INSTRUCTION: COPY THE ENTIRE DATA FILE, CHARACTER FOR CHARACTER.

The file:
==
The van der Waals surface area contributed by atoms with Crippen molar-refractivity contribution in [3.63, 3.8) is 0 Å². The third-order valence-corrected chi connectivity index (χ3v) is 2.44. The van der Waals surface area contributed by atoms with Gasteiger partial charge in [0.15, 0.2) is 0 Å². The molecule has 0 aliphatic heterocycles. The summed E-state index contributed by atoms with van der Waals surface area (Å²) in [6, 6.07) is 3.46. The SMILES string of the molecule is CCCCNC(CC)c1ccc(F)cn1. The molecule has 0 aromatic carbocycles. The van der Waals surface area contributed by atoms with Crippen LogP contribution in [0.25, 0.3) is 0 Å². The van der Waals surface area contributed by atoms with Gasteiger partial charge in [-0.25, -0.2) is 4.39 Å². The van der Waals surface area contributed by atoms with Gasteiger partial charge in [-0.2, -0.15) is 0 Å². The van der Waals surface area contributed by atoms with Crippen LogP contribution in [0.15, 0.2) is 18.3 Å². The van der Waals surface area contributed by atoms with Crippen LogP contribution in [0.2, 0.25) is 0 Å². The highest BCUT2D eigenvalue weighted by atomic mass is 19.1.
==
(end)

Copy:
The van der Waals surface area contributed by atoms with Crippen molar-refractivity contribution in [3.63, 3.8) is 0 Å². The third-order valence-corrected chi connectivity index (χ3v) is 2.44. The van der Waals surface area contributed by atoms with Gasteiger partial charge in [0.15, 0.2) is 0 Å². The molecule has 0 aliphatic heterocycles. The summed E-state index contributed by atoms with van der Waals surface area (Å²) in [6, 6.07) is 3.46. The SMILES string of the molecule is CCCCNC(CC)c1ccc(F)cn1. The molecule has 0 aromatic carbocycles. The van der Waals surface area contributed by atoms with Crippen LogP contribution in [0.25, 0.3) is 0 Å². The van der Waals surface area contributed by atoms with Gasteiger partial charge in [-0.25, -0.2) is 4.39 Å². The van der Waals surface area contributed by atoms with Gasteiger partial charge in [-0.2, -0.15) is 0 Å². The van der Waals surface area contributed by atoms with Crippen LogP contribution in [0.15, 0.2) is 18.3 Å². The van der Waals surface area contributed by atoms with Crippen LogP contribution in [0.2, 0.25) is 0 Å². The highest BCUT2D eigenvalue weighted by atomic mass is 19.1.